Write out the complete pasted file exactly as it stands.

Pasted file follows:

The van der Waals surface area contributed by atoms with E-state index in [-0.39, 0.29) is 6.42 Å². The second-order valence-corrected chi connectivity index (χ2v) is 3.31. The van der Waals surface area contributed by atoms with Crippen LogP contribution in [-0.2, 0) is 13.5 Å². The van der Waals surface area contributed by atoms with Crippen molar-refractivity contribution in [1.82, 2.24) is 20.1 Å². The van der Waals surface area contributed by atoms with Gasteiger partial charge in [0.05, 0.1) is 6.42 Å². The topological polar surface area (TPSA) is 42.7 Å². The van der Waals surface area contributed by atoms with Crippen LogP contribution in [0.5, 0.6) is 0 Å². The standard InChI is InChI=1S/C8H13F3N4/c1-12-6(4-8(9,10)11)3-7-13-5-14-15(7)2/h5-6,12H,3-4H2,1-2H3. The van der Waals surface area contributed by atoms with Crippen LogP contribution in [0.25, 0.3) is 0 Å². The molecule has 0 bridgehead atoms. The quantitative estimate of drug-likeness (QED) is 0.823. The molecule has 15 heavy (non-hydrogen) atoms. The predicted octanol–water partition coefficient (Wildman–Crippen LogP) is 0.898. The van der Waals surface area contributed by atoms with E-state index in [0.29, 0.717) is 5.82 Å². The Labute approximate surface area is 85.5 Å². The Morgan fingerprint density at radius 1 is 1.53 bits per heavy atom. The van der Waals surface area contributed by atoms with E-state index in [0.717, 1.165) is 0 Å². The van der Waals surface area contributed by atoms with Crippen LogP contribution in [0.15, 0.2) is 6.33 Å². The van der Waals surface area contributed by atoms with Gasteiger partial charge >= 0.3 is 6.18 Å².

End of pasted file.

The van der Waals surface area contributed by atoms with E-state index in [-0.39, 0.29) is 6.42 Å². The second-order valence-corrected chi connectivity index (χ2v) is 3.31. The van der Waals surface area contributed by atoms with Crippen LogP contribution in [-0.2, 0) is 13.5 Å². The van der Waals surface area contributed by atoms with Crippen molar-refractivity contribution in [1.82, 2.24) is 20.1 Å². The van der Waals surface area contributed by atoms with Gasteiger partial charge in [0.05, 0.1) is 6.42 Å². The topological polar surface area (TPSA) is 42.7 Å². The van der Waals surface area contributed by atoms with Crippen LogP contribution in [0.5, 0.6) is 0 Å². The standard InChI is InChI=1S/C8H13F3N4/c1-12-6(4-8(9,10)11)3-7-13-5-14-15(7)2/h5-6,12H,3-4H2,1-2H3. The van der Waals surface area contributed by atoms with Crippen LogP contribution in [0.25, 0.3) is 0 Å². The molecule has 0 bridgehead atoms. The quantitative estimate of drug-likeness (QED) is 0.823. The molecule has 15 heavy (non-hydrogen) atoms. The predicted octanol–water partition coefficient (Wildman–Crippen LogP) is 0.898. The van der Waals surface area contributed by atoms with E-state index in [0.29, 0.717) is 5.82 Å². The Labute approximate surface area is 85.5 Å². The Morgan fingerprint density at radius 1 is 1.53 bits per heavy atom. The van der Waals surface area contributed by atoms with E-state index in [0.717, 1.165) is 0 Å². The van der Waals surface area contributed by atoms with Crippen LogP contribution in [0.15, 0.2) is 6.33 Å². The van der Waals surface area contributed by atoms with Gasteiger partial charge >= 0.3 is 6.18 Å².